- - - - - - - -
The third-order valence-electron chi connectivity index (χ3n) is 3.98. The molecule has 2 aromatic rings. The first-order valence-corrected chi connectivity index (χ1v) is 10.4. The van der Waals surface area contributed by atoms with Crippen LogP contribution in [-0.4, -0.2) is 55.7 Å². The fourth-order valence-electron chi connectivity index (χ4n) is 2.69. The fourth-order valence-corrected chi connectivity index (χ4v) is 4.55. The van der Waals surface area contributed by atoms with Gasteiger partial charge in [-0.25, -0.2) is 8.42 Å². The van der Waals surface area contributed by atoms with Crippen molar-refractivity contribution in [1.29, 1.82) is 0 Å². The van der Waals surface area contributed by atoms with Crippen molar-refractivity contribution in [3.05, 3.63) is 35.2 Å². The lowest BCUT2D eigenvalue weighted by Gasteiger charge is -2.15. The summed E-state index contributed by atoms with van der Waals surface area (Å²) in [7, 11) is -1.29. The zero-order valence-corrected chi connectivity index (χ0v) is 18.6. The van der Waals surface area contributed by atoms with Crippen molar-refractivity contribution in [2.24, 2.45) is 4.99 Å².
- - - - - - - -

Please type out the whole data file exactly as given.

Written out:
The third-order valence-electron chi connectivity index (χ3n) is 3.98. The molecule has 2 aromatic rings. The first-order valence-corrected chi connectivity index (χ1v) is 10.4. The van der Waals surface area contributed by atoms with Crippen LogP contribution in [-0.4, -0.2) is 55.7 Å². The fourth-order valence-electron chi connectivity index (χ4n) is 2.69. The fourth-order valence-corrected chi connectivity index (χ4v) is 4.55. The van der Waals surface area contributed by atoms with Gasteiger partial charge in [-0.25, -0.2) is 8.42 Å². The van der Waals surface area contributed by atoms with Crippen molar-refractivity contribution in [1.29, 1.82) is 0 Å². The van der Waals surface area contributed by atoms with Crippen molar-refractivity contribution in [3.05, 3.63) is 35.2 Å². The lowest BCUT2D eigenvalue weighted by Gasteiger charge is -2.15. The summed E-state index contributed by atoms with van der Waals surface area (Å²) in [7, 11) is -1.29. The zero-order valence-corrected chi connectivity index (χ0v) is 18.6. The van der Waals surface area contributed by atoms with Crippen molar-refractivity contribution in [2.24, 2.45) is 4.99 Å².